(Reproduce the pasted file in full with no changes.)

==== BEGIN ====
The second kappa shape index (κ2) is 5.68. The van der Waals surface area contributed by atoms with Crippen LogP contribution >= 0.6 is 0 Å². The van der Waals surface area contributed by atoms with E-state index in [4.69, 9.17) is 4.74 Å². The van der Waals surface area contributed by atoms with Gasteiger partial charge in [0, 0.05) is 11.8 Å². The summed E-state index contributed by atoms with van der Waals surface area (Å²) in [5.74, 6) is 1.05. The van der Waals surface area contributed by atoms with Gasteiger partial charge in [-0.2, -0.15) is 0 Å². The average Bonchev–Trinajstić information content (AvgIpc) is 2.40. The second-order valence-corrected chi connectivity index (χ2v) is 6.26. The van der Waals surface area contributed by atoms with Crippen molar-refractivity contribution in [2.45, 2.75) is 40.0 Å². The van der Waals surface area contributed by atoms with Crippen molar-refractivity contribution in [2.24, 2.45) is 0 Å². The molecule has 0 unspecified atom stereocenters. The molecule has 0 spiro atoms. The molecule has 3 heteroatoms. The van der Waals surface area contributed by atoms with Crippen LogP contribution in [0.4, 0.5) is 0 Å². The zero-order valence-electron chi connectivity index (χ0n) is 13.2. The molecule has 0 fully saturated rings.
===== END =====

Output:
The second kappa shape index (κ2) is 5.68. The van der Waals surface area contributed by atoms with Crippen LogP contribution >= 0.6 is 0 Å². The van der Waals surface area contributed by atoms with E-state index in [4.69, 9.17) is 4.74 Å². The van der Waals surface area contributed by atoms with Gasteiger partial charge in [0, 0.05) is 11.8 Å². The summed E-state index contributed by atoms with van der Waals surface area (Å²) in [5.74, 6) is 1.05. The van der Waals surface area contributed by atoms with Gasteiger partial charge in [-0.2, -0.15) is 0 Å². The average Bonchev–Trinajstić information content (AvgIpc) is 2.40. The second-order valence-corrected chi connectivity index (χ2v) is 6.26. The van der Waals surface area contributed by atoms with Crippen molar-refractivity contribution in [2.45, 2.75) is 40.0 Å². The van der Waals surface area contributed by atoms with Crippen molar-refractivity contribution in [2.24, 2.45) is 0 Å². The molecule has 0 unspecified atom stereocenters. The molecule has 0 spiro atoms. The molecule has 3 heteroatoms. The van der Waals surface area contributed by atoms with Crippen LogP contribution in [0.4, 0.5) is 0 Å². The zero-order valence-electron chi connectivity index (χ0n) is 13.2. The molecule has 0 fully saturated rings.